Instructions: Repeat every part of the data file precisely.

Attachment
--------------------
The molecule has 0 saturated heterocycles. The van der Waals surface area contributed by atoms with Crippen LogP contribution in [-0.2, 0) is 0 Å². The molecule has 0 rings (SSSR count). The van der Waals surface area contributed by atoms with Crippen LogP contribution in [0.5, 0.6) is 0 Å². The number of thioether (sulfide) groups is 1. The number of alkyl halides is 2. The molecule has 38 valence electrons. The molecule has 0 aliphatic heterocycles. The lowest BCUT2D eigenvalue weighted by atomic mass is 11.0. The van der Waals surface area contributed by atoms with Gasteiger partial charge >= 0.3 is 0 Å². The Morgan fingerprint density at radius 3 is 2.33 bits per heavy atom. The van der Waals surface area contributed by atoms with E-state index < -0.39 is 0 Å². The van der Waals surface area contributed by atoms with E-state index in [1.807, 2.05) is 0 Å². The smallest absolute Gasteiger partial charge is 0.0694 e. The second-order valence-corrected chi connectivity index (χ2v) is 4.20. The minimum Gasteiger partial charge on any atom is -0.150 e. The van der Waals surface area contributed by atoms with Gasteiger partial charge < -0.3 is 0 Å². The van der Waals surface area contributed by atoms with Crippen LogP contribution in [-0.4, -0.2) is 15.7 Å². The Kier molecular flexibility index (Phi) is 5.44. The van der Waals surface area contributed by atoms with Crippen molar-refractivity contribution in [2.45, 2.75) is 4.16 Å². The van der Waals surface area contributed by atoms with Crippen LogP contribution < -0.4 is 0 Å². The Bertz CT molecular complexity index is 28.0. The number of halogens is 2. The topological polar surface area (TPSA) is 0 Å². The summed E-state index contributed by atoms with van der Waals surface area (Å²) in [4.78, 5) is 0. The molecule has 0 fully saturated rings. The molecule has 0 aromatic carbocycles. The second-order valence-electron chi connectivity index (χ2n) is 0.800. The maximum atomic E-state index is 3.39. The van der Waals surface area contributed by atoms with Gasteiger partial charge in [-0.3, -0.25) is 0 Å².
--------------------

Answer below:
The molecule has 0 saturated heterocycles. The van der Waals surface area contributed by atoms with Crippen LogP contribution in [-0.2, 0) is 0 Å². The molecule has 0 rings (SSSR count). The van der Waals surface area contributed by atoms with Crippen LogP contribution in [0.5, 0.6) is 0 Å². The number of thioether (sulfide) groups is 1. The number of alkyl halides is 2. The molecule has 38 valence electrons. The molecule has 0 aliphatic heterocycles. The lowest BCUT2D eigenvalue weighted by atomic mass is 11.0. The van der Waals surface area contributed by atoms with Gasteiger partial charge >= 0.3 is 0 Å². The Morgan fingerprint density at radius 3 is 2.33 bits per heavy atom. The van der Waals surface area contributed by atoms with E-state index < -0.39 is 0 Å². The van der Waals surface area contributed by atoms with E-state index in [1.807, 2.05) is 0 Å². The smallest absolute Gasteiger partial charge is 0.0694 e. The second-order valence-corrected chi connectivity index (χ2v) is 4.20. The minimum Gasteiger partial charge on any atom is -0.150 e. The van der Waals surface area contributed by atoms with Gasteiger partial charge < -0.3 is 0 Å². The van der Waals surface area contributed by atoms with Crippen LogP contribution in [-0.4, -0.2) is 15.7 Å². The Kier molecular flexibility index (Phi) is 5.44. The van der Waals surface area contributed by atoms with Crippen molar-refractivity contribution in [2.45, 2.75) is 4.16 Å². The van der Waals surface area contributed by atoms with Crippen LogP contribution < -0.4 is 0 Å². The Bertz CT molecular complexity index is 28.0. The number of halogens is 2. The topological polar surface area (TPSA) is 0 Å². The summed E-state index contributed by atoms with van der Waals surface area (Å²) in [4.78, 5) is 0. The molecule has 0 fully saturated rings. The molecule has 0 aromatic carbocycles. The second-order valence-electron chi connectivity index (χ2n) is 0.800. The maximum atomic E-state index is 3.39. The van der Waals surface area contributed by atoms with Gasteiger partial charge in [-0.3, -0.25) is 0 Å².